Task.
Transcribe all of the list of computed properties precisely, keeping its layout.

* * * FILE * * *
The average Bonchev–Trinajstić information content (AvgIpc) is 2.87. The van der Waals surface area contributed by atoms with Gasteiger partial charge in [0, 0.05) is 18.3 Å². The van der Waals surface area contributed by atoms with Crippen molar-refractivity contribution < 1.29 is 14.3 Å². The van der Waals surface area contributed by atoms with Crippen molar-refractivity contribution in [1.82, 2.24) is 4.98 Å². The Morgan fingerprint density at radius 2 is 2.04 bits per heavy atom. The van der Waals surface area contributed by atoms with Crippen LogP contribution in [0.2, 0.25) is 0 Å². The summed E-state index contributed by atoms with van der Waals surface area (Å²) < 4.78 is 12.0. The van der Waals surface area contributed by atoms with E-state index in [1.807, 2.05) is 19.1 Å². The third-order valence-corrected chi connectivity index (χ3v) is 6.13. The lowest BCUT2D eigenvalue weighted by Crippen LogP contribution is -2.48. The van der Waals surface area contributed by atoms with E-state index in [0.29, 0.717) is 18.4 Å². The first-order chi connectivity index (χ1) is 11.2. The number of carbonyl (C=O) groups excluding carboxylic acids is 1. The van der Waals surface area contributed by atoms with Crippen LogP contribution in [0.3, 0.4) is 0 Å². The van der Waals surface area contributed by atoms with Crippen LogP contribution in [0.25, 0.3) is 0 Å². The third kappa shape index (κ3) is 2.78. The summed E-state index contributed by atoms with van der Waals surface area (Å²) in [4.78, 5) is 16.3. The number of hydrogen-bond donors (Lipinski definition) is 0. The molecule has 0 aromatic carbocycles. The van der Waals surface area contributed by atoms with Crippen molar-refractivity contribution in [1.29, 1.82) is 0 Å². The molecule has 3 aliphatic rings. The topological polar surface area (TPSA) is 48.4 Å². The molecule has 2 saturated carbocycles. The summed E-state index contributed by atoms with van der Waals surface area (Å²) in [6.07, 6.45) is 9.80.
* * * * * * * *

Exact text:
The average Bonchev–Trinajstić information content (AvgIpc) is 2.87. The van der Waals surface area contributed by atoms with Gasteiger partial charge in [0, 0.05) is 18.3 Å². The van der Waals surface area contributed by atoms with Crippen molar-refractivity contribution < 1.29 is 14.3 Å². The van der Waals surface area contributed by atoms with Crippen molar-refractivity contribution in [1.82, 2.24) is 4.98 Å². The Morgan fingerprint density at radius 2 is 2.04 bits per heavy atom. The van der Waals surface area contributed by atoms with Crippen LogP contribution in [0.2, 0.25) is 0 Å². The summed E-state index contributed by atoms with van der Waals surface area (Å²) < 4.78 is 12.0. The van der Waals surface area contributed by atoms with E-state index in [1.807, 2.05) is 19.1 Å². The third-order valence-corrected chi connectivity index (χ3v) is 6.13. The lowest BCUT2D eigenvalue weighted by Crippen LogP contribution is -2.48. The van der Waals surface area contributed by atoms with E-state index in [0.29, 0.717) is 18.4 Å². The first-order chi connectivity index (χ1) is 11.2. The number of carbonyl (C=O) groups excluding carboxylic acids is 1. The van der Waals surface area contributed by atoms with Crippen LogP contribution in [0.3, 0.4) is 0 Å². The van der Waals surface area contributed by atoms with Crippen LogP contribution in [0.25, 0.3) is 0 Å². The third kappa shape index (κ3) is 2.78. The summed E-state index contributed by atoms with van der Waals surface area (Å²) in [4.78, 5) is 16.3. The number of hydrogen-bond donors (Lipinski definition) is 0. The molecule has 0 aromatic carbocycles. The van der Waals surface area contributed by atoms with Crippen molar-refractivity contribution in [1.29, 1.82) is 0 Å². The molecule has 3 aliphatic rings. The topological polar surface area (TPSA) is 48.4 Å². The molecule has 2 saturated carbocycles. The summed E-state index contributed by atoms with van der Waals surface area (Å²) in [6.07, 6.45) is 9.80.